Environmental Challenges, Inequality, and Family of Affinity in “Ship Breaker”

[Spoilers]

“Killing always costs.” (“Ship Breaker” 317)

This book review will be of an award-winning, young adult novel, “Ship Breaker,” by Paolo Bacigalupi.  At the beginning of my teaching career, I taught a social problems class. Usually, when I mentioned teaching the class to others, people would respond with comments like “that sounds like a depressing class.” However, I preferred to think of focusing on problems as a step towards finding solutions.  I often hear similar comments about dystopian science fiction books, especially in reference to young adult literature.  And I think a similar view is important.  Dystopian books allow for us to view our society in a new way.

One of my favorite topics in my social problems class  was on the environment and environmental racism.  The first of the videos that I found on the topic via Sociological Cinema, is from the Los Angeles Times on “The Challenge Ahead: Rising Numbers, Shrinking Resources”.  This video has some disturbing images, but it makes many important points about population growth, resource usage, and the future.  On the other hand, “Welcome to the Anthropocene” quickly relates the history of technology that led to the Industrial Revolution through today and also mentions the dangers we face.  Bacigalupi’s fiction is set in futures where we don’t solve all of these problems.

When I read “The Windup Girl” for a book club a couple of years ago, I was blown away.  Bacigalupi created a piece of fiction unlike anything I had ever read before.  The book was set a couple of centuries in the future.  It explored the consequences of social problems  relating to both technologies that we are using irresponsibly today, as well as technologies invented in the future.  For example, people have to deal with the consequences of global warming like massive flooding and huge corporations’ control of the world’s food supply.  Additionally, the windup girl of the title is a genetically modified person who is a slave. After being both delighted and horrified by “The Windup Girl,” I decided to read “Ship Breaker.”

The book is a dystopian young-adult book that won several awards like the Locus award.  The book is set in the future, although it seems much more close to our time than “The Windup Girl.”  The world seems more familiar in some ways, although this might be due to the fact that “The Windup Girl” is set in future Thailand, and “Ship Breaker” is set along the Gulf Coast.  (I grew up visiting parts of the Gulf Coast, so it is more familiar to me.)  The main character, Nailer Lopez, works on a crew that removes light valuables like copper from old, beached oil tankers.  It is extremely dangerous work, and the teams that do the work form tight bonds with the others in their team.  In-group and out-group dynamics are definitely at play here.

However, Nailer is betrayed by a team mate at the beginning of the book because competition for these incredibly low paying jobs is fierce.  Nailer isn’t just in danger from his work; he faces frequent beatings from his father, a ring fighter and drug user.  Eventually, after a hurricane rips through, Nailer and a friend go in search of food.  They find a damaged clipper ship with its young heiress on board. (These ships have impressive new technology that allows them to travel rapidly compared to our ships.)  Nailer decides to help the heiress get back to her family, which is difficult since enemies of her father are stalking her.  The book explores social class tensions, stereotypes in both directions, and other aspects of inequality.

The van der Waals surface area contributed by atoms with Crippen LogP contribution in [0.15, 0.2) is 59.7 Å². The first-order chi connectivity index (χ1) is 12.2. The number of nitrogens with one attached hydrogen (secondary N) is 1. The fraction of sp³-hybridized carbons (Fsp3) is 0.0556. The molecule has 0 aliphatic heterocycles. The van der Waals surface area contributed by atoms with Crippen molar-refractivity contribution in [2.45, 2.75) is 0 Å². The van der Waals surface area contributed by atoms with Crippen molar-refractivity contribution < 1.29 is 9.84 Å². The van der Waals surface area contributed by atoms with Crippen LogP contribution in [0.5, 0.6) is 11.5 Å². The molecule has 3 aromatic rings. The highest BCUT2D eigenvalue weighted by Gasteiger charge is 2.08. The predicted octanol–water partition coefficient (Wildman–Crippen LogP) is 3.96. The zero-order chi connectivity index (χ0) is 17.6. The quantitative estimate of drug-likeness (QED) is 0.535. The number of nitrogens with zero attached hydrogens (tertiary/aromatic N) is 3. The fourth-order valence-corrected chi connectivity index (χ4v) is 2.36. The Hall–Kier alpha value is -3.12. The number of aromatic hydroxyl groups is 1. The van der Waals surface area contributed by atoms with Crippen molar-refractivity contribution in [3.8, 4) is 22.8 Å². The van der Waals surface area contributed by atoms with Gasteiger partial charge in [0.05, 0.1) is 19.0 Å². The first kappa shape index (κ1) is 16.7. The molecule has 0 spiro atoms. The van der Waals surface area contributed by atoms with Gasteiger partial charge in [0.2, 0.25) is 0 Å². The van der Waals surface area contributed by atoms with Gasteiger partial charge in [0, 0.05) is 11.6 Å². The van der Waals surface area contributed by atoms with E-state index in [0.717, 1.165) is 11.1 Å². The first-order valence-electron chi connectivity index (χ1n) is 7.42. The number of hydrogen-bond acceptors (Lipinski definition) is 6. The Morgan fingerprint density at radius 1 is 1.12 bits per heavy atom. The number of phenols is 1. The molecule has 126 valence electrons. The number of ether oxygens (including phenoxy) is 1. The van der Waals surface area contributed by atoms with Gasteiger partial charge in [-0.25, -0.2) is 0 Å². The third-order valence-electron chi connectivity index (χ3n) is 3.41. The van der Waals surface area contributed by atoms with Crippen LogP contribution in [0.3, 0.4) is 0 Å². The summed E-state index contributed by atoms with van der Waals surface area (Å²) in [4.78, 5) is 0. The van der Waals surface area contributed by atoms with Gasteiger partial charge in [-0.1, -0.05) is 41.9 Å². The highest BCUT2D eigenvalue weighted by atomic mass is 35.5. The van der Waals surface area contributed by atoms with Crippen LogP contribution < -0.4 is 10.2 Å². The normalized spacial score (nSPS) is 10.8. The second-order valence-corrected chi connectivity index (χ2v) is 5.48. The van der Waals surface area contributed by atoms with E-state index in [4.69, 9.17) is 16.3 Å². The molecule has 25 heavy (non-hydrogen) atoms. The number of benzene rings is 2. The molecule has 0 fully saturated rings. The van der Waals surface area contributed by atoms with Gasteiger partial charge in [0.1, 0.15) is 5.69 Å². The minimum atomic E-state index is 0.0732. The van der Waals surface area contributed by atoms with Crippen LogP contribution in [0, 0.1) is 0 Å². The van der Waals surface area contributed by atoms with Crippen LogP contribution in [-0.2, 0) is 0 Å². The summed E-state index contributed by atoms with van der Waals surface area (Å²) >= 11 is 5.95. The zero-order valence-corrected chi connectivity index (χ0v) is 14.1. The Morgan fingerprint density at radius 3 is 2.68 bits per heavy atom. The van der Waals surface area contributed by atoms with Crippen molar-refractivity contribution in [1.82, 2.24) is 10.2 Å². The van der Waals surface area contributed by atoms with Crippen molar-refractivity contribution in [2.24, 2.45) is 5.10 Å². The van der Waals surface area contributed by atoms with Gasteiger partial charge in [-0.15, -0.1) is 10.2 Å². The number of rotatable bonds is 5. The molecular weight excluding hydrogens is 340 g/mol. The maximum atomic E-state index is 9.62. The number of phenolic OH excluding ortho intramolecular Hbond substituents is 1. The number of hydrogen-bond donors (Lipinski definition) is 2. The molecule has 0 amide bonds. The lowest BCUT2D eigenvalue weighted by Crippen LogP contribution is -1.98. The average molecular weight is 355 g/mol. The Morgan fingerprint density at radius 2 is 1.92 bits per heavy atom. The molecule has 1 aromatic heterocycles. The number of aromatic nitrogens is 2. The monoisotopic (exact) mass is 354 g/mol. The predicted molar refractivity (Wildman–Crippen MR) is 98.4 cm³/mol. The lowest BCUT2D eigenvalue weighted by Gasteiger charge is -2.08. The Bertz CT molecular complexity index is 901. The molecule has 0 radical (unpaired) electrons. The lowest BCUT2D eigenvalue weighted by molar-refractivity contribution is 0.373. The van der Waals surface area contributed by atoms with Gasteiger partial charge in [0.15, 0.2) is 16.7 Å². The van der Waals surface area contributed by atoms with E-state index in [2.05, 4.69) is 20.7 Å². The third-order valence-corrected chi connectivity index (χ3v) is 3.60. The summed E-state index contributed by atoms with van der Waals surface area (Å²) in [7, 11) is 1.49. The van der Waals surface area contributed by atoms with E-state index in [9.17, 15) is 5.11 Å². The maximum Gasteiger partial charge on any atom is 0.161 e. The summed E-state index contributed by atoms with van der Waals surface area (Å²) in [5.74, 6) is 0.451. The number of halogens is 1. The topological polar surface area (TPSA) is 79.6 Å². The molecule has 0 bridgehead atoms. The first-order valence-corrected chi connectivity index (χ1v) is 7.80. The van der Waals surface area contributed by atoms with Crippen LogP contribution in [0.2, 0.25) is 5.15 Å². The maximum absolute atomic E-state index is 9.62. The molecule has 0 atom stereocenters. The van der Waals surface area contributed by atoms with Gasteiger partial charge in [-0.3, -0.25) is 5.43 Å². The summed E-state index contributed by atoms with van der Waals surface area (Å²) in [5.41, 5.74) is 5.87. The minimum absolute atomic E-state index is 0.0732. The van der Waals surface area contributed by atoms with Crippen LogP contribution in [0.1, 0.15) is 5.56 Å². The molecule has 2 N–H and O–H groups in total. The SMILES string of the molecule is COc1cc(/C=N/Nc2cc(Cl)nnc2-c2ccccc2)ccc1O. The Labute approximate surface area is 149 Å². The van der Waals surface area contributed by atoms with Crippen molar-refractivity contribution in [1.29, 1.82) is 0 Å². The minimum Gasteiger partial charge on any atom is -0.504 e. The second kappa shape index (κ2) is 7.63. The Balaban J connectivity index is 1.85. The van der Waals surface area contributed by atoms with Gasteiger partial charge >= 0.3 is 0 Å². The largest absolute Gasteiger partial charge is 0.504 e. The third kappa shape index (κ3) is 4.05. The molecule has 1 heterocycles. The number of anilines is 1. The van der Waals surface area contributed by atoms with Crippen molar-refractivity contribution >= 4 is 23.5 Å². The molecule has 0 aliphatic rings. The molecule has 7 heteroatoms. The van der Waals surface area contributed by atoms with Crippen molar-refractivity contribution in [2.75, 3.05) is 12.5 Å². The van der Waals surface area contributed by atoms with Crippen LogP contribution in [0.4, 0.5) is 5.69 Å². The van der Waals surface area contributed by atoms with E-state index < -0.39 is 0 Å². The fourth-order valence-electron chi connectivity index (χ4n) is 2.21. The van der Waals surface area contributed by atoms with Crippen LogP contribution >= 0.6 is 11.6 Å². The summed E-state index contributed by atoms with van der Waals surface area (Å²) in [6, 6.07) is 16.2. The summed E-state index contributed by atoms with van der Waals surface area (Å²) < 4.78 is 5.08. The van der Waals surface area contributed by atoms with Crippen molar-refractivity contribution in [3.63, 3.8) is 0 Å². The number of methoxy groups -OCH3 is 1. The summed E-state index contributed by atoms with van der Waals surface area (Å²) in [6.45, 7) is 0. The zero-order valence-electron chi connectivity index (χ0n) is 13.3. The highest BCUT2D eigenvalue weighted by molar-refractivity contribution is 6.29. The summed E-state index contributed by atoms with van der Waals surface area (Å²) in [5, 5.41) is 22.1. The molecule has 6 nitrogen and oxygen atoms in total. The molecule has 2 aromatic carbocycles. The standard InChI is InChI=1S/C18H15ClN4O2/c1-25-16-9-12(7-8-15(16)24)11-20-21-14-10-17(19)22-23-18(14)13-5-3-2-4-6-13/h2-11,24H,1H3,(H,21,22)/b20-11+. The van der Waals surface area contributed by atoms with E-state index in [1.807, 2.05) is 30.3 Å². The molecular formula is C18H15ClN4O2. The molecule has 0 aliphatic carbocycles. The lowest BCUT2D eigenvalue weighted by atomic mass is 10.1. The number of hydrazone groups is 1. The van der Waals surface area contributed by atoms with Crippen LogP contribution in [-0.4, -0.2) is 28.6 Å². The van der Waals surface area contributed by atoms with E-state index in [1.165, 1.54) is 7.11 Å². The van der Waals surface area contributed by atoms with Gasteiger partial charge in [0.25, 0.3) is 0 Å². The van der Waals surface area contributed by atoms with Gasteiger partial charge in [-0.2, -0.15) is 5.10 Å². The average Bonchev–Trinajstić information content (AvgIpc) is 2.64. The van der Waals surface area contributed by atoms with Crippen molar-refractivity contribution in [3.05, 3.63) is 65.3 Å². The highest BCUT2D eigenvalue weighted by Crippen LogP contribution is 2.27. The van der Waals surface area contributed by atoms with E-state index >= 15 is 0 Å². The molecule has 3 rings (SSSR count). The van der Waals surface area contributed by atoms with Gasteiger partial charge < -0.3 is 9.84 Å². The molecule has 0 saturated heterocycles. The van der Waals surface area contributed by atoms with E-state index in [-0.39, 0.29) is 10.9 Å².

One of my favorite concepts in sociology is family of affinity.  According to Macionis, “[p]eople without legal or blood ties who feel they belong together may identify themselves as families of affinity.”  Nailer realizes through the course of the book that the family that raises you isn’t necessarily “true” family.   For many teens (and adults for that matter) who may suffer abuse at the hands of the family they were raised in, it might give them hope that they can create a family with people who are similar to them.

Returning to my original point on social problems, “Ship Breaker” is an important work for both young adults and others in our society.  It allows us to think of the consequences of many of our unsustainable behaviors today.  If we think competition for resources is fierce now, what will life be like when we have torn through our finite supplies?  Food distribution is a problem now.  What will it be like when we truly outstrip the capacity to feed our people?  We may already be experiencing changes due to global warming.  What will life be like when entire cities are flooded due to the patterns of global climate change?  These are important questions and social problems that I hope that the generations of teens to come will spend time pondering as they further their educations and begin their jobs.  Speculative fiction like Bacigalupi’s can help socialize teens into thinking about how to change our social structures and cultures to help.

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Filed under Book Reviews, Science Fiction, young adult

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